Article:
Microwave-type mass flow rate meter
The figure belowillustrates the principle of mass flow rate measurement system using the microwave (waveguide) method [15, 16]. The main structural elements consist of circular waveguides placed at two points on the upstream and downstream slush hydrogen flow pipe (12.5 mm inner diameter) and a network analyzer for waveform analysis. This waveform analysis using the network analyzer allows the calculation of the gain between the signals transmitted and received by the waveguides.
The relationship between the specific dielectric constantεof the medium contained in the waveguide (slush hydrogen) and the frequency fcby which the gain corresponding to the microwave transmission signal passing through the waveguide falls off like a step function (i.e., the cut-off frequency) is as indicated in the figure. The density measurement of slush hydrogen is made possible by the fact that the cut-off frequency changes with the specific dielectric constant of slush hydrogen in the waveguide. Since the difference between the specific dielectric constants of liquid and solid is small at the triple point of hydrogen, the relationship above can be approximated as follows：fc＝C0・ε＋Cd
In order to improve the density measurement accuracy, examination of precision was carried out in advance using the waveguide as a densimeter for slush hydrogen. Also, using the change in the specific dielectric constant that occurred during the evacuation of liquid hydrogen when slush hydrogen was produced in the flow test, the relation between the specific dielectric constant and the cut-off frequency was measured, and the coefficients C0and Cdwere obtained using the least squares method. Next, considering that the same rate of change would hold true for slush hydrogen, the specific dielectric constant was determined from the cut-off frequency of the slush hydrogen flow test; the solid volume ratio occupied in slush hydrogen was calculated from the specific dielectric constants of solid and liquid hydrogen at the triple point (εsand εlare known), and the density could thus be determined. With respect to flow velocity, as illustrated in the figure, even when the frequency is fixed at fm, lower than the cut-off frequency for slush hydrogen, the gain between the signals transmitted and received by the waveguides changes in the same manner as the change of specific dielectric constant within the waveguide, such that the measured gain could be used to calculate the cross correlation function, thereby enabling the determination of the flow velocity. This method makes the gain measurement time period as short as possible, and therefore enables to improve the measurement accuracy of flow velocity. The precise density measurement using a cut-off frequency is made before and after the measurements of the slush hydrogen flow velocity.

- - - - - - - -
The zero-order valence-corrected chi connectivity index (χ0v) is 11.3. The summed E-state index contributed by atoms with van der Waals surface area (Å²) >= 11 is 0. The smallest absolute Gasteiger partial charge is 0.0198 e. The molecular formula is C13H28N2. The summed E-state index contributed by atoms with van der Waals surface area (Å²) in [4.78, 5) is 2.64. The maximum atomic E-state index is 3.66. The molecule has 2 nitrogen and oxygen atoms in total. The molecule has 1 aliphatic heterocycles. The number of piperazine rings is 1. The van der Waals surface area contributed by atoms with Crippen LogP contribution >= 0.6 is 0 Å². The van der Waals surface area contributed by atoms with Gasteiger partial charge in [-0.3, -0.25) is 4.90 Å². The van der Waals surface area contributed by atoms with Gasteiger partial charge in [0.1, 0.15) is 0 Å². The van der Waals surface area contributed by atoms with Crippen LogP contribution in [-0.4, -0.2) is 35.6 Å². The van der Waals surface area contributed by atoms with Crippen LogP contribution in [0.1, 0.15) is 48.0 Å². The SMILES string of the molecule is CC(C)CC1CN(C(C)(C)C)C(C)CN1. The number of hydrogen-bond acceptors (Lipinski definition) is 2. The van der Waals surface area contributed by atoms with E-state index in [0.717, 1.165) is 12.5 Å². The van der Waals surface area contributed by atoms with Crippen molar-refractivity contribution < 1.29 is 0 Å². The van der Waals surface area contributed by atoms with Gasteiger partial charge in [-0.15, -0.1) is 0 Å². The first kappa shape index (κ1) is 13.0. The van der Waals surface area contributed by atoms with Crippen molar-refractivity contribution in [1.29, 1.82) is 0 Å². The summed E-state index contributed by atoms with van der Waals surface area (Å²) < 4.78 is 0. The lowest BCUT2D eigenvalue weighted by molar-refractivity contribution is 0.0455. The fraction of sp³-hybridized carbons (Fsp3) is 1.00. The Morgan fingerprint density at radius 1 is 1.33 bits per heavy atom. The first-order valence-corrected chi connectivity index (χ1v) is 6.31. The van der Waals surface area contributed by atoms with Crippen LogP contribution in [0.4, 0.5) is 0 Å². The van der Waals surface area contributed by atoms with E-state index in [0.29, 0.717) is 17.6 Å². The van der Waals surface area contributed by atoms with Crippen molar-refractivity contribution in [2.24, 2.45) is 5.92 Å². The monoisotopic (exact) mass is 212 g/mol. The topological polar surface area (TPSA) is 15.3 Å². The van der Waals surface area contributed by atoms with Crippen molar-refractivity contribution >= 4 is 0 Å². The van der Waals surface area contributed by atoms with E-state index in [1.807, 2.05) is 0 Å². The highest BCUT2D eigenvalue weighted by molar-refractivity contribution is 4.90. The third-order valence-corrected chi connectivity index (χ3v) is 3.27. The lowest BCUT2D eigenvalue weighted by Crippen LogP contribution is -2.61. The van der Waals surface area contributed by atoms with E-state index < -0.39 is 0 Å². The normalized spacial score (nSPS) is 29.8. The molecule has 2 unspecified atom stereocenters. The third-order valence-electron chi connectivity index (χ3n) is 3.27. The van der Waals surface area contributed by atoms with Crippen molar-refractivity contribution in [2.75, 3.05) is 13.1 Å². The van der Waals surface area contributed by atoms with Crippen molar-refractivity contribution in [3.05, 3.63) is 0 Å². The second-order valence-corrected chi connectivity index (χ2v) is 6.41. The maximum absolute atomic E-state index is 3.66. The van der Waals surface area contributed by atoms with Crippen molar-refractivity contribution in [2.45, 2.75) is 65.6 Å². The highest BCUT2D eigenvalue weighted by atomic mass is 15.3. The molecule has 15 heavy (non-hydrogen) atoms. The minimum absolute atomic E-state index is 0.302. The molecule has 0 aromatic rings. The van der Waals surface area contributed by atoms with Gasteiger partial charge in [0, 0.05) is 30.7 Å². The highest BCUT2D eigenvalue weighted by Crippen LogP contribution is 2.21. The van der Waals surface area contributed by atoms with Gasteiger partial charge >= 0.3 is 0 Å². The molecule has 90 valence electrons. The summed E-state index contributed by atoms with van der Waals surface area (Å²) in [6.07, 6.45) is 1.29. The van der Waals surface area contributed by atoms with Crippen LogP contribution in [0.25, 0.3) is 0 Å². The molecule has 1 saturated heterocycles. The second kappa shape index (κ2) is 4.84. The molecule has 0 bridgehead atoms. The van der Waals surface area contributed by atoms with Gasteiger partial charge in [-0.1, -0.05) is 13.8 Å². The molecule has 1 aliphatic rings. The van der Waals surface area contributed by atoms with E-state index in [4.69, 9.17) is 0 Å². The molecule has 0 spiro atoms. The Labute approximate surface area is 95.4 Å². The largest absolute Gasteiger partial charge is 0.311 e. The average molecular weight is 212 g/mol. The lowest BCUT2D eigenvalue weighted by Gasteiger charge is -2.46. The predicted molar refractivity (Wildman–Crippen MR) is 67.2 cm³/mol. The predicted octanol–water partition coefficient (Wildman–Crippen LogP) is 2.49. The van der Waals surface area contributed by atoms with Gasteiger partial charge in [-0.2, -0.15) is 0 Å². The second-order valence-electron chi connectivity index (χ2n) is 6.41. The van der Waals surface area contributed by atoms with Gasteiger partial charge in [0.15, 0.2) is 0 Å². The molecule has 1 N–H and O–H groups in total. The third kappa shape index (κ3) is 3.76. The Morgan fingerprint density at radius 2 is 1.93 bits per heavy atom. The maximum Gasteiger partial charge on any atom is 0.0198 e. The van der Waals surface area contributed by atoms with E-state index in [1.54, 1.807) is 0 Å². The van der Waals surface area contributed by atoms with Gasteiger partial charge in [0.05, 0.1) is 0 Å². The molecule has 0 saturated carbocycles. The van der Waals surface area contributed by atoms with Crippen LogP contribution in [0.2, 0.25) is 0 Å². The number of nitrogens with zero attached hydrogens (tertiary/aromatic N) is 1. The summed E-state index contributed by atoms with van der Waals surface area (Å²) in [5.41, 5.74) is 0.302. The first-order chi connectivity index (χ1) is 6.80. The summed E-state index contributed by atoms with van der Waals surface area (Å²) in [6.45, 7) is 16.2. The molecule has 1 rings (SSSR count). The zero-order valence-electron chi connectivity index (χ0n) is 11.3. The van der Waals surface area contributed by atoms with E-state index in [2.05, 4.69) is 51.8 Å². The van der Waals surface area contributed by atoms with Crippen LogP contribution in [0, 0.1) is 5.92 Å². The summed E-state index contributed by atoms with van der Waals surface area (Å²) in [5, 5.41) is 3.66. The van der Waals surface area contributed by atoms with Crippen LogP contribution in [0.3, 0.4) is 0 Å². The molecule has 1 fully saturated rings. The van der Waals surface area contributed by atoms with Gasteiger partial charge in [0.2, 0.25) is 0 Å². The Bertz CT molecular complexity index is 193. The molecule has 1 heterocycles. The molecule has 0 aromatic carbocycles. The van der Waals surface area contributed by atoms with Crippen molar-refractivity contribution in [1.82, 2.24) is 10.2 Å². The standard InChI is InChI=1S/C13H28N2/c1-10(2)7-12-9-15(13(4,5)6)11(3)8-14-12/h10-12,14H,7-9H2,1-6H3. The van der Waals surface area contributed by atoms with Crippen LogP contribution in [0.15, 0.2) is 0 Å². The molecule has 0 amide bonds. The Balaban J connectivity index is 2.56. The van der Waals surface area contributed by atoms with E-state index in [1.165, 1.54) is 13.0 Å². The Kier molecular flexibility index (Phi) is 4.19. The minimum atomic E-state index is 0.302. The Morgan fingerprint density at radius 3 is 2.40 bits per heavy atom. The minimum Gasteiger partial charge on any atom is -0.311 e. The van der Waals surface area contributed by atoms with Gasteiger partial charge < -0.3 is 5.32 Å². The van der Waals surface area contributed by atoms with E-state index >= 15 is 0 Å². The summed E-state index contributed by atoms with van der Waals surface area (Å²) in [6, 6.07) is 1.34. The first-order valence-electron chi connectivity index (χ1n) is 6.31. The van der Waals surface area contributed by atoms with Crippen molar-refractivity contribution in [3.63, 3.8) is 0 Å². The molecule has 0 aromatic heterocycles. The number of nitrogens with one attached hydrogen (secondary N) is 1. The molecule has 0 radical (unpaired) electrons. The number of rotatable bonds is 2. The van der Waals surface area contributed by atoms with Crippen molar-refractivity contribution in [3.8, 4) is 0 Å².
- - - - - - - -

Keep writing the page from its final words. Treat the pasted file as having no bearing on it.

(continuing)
The figure below shows the results of the solid fraction and the flow velocity measured in the tank of the flow test apparatus and those measured using the flowmeter. Accordingly, the following conclusions can be drawn from the results shown in the figure. The accuracy of the capacitance-type (flat-plate and cylinder type) densimeter installed in the tank is about ±0.5%. And, as the accuracy of within ±0.5% was confirmed in preparatory density measurement tests of the flowmeter alone, the density measurement accuracy of the flowmeter is also estimated to be about ±0.5% from the results shown in the figure. The results indicated in the figure show a difference of about 5% between the flow velocity measured by the flowmeter in the test section and that calculated from the liquid-level change in the run tank. Note that the 0.0011 s time resolution of the network analyzer used to measure the density signal (gain) of the densimeter was superior to the LCR meter. For example, in the case of the delay time of τ = 0.330 s, a simple calculation of 0.0011/0.330 = 0.003, such that a maximum measurement error of ±0.3% is predicted, making the flow velocity measurement error extremely small. Since the flow velocity measurement error with respect to measurement of the liquid-level change within the run tank of the flow test apparatus is estimated to be ±5% at a flow velocity of 1 m/s, the newly developed microwave-type flowmeter may indicate a high-accuracy method of mass flow rate measurement for slush hydrogen.
Density and mass flow rate measurement technologies were reported for slush hydrogen. As a result, measurement accuracy of about ±0.5% was confirmed for capacitance-type and microwave-type densimeters. Use of an LCR meter having the superior time resolution for the capacitance-type flowmeter may enable improved measurement accuracy. It was also suggested that the newly developed microwave-type flowmeter may allow high accuracy mass flow rate measurement.